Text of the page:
Economy Now 2015
By Alex Saitta
January 10, 2015
The table below plots the length in months of US economic recoveries/ expansions for the last 150 years, from the economic low to the economic peak of each cycle. You can see the upswing of the economic cycle lasted an average of about 3 years. Thatís the natural cycle.
What you see the past few decades is the upswings have lasted longer. Prior to the late 1960ís the government did not try to manipulate the natural economic cycle by printing money or deficit spending. That changed in the 1970ís and has continued since.
Keynesian Economics: Deficit Spending/ Printing Of Money
In the 1930ís the government discovered if it just borrowed and spent or printed money, it could shorten recessions and lengthen recoveries/ expansions. This is called Keynesian Economics. Over time this philosophy was accepted and is in full use today.
A couple of points.
Looking at the last few years, the natural economic cycle is being manipulated by the government to the extreme.
In comparison, George W. Bushís largest annual deficit was about $450 billion (his last year). Every government deficit since then has been much larger than that. Four years in a row, the deficit was above $1 trillion and no one seemed to care, many supported the fiscal stimulus.
Whenever the Federal Reserve buys an asset it prints money to buy it. The first 95 years of existence, the Federal Reserve accumulated assets of $800 billion. The last six years it added 4 times that in assets. Its balance sheet now has $4.4 trillion in assets. Wide open printing of money.
The Great Recession ended in June 2009 when the US economy grew in Q3 of 2009. By definition, a recession occurs when there are two consecutive quarters of negative growth. The economy has been recession free for 66 or more than 5 years.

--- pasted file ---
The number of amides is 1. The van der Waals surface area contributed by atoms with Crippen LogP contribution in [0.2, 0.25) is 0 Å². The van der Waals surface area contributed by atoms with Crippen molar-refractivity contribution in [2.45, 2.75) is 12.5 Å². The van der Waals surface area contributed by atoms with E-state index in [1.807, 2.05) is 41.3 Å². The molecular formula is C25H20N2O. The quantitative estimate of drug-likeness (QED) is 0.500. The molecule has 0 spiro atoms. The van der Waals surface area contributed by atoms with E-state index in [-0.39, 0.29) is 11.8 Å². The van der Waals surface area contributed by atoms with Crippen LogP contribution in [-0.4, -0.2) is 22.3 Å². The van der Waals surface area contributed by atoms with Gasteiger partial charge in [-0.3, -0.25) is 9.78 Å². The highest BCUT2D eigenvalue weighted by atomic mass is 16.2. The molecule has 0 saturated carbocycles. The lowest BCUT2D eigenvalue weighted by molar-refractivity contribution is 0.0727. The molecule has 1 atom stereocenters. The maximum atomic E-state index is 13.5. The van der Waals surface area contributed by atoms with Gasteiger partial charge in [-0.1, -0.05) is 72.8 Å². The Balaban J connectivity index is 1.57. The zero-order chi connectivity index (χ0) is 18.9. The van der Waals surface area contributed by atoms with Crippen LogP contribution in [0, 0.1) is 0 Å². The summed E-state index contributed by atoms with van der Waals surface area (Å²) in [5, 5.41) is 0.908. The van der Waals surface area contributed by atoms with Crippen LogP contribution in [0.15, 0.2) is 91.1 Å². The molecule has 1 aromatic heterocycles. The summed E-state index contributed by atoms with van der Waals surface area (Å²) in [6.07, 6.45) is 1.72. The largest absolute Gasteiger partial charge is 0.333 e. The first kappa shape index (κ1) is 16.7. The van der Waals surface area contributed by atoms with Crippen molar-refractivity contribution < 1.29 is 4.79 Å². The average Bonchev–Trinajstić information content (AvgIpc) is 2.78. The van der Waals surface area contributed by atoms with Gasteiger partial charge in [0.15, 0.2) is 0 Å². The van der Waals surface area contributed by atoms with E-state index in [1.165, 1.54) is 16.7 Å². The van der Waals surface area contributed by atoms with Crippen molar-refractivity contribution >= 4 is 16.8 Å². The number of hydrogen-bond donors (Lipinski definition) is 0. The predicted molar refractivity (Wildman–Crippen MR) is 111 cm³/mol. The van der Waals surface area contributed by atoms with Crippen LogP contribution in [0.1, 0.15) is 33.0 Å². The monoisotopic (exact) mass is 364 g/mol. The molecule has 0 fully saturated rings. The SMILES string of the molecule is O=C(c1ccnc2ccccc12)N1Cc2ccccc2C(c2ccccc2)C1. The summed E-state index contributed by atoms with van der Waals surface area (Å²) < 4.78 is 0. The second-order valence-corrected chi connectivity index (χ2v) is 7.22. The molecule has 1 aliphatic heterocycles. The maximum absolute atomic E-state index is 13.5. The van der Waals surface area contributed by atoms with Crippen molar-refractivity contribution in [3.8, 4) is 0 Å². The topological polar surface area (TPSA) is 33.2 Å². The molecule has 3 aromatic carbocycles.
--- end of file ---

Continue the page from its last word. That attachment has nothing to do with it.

According to even the recent averages, a recession is due, however, I donít think it will happen as long as fiscal and monetary policy is this stimulative. (Falling oil prices are stimulative too.) The Federal Reserve is keeping its short-term interest rate target of zero. The US Treasury is still running a $500 billion deficit. The short-run always looks bright when the US Treasury and Federal Reserve are stimulating the economy.
Keep an eye on the stock market. It tends to peak 6 months before a recession. Right now stocks are making new highs, so a recession in the near-term is unlikely. Interest rates remain low. The dollar is firm. Gold is falling. All indicating the US economy will continue to expand. I donít see a recession until the end of 2016 or 2017.
The concern I have is the long-term effect. Weíve never seen this much artificial/ government stimulus of the US economy.
I for one, believe in the natural business cycle. Every phase has a constructive purpose ó recession, recovery, expansion and even the depression phase. Talk to your 90 year old grandparents. They will tell you the valuable economic lessons they learned from the 1930ís and 1940ís that successfully guided them through a prosperous and productive life. They learned to work hard in order to keep from starving. They saw the evils of excessive debt, and saw the value in saving for a rainy day. They learned they couldnít have it all, and setting spending priorities or going without is natural for them. Look at the latest generation. Do they have those values?
When the government overstimulates the economy and eliminates the depression phase and shortens and makes the recession phases much less frequent, there is going to be a long-term consequence. And it is negative.
Also, the 70-month and counting period of zero interest rates and easy money encourages more borrowing, less savings and more speculation in stocks, bonds and derivatives. All the things that led to the Great Recession and financial crisis of 2008-09.
To me, all of this is like feeding a marathon runner speed every time he needs to rest. Each time, to get him to run again, you have to give him more speed. It sounds like the US economy to me. Record stimulus is being applied every time it slows down and it is just eking out 2% GDP growth. At some point, without notice, the runner just gives out.
Over the next decade or two I think economic growth continues to slide (lower and lower GDP growth over time), and at some point the economy just gives out and the government will not be able to lift it back up.